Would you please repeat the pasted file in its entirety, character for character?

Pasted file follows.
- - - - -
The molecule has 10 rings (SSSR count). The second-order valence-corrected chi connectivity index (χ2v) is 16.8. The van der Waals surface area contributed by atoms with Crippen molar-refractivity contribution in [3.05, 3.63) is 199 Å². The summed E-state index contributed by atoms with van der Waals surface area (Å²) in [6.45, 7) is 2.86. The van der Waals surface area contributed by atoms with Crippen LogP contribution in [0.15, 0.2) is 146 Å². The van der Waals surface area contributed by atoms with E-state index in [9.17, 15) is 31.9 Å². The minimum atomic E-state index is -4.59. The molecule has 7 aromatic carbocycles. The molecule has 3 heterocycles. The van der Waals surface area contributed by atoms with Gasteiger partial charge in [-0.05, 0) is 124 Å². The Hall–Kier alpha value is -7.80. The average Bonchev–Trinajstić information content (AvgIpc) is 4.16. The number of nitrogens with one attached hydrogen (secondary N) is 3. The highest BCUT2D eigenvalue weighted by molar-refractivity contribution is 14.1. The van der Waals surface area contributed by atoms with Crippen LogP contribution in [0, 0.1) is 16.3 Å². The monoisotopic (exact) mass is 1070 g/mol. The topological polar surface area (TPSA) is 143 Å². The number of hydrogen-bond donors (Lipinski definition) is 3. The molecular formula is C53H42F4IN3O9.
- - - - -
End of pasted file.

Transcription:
The molecule has 10 rings (SSSR count). The second-order valence-corrected chi connectivity index (χ2v) is 16.8. The van der Waals surface area contributed by atoms with Crippen molar-refractivity contribution in [3.05, 3.63) is 199 Å². The summed E-state index contributed by atoms with van der Waals surface area (Å²) in [6.45, 7) is 2.86. The van der Waals surface area contributed by atoms with Crippen LogP contribution in [0.15, 0.2) is 146 Å². The van der Waals surface area contributed by atoms with E-state index in [9.17, 15) is 31.9 Å². The minimum atomic E-state index is -4.59. The molecule has 7 aromatic carbocycles. The molecule has 3 heterocycles. The van der Waals surface area contributed by atoms with Gasteiger partial charge in [-0.05, 0) is 124 Å². The Hall–Kier alpha value is -7.80. The average Bonchev–Trinajstić information content (AvgIpc) is 4.16. The number of nitrogens with one attached hydrogen (secondary N) is 3. The highest BCUT2D eigenvalue weighted by molar-refractivity contribution is 14.1. The van der Waals surface area contributed by atoms with Crippen LogP contribution in [0, 0.1) is 16.3 Å². The monoisotopic (exact) mass is 1070 g/mol. The topological polar surface area (TPSA) is 143 Å². The number of hydrogen-bond donors (Lipinski definition) is 3. The molecular formula is C53H42F4IN3O9.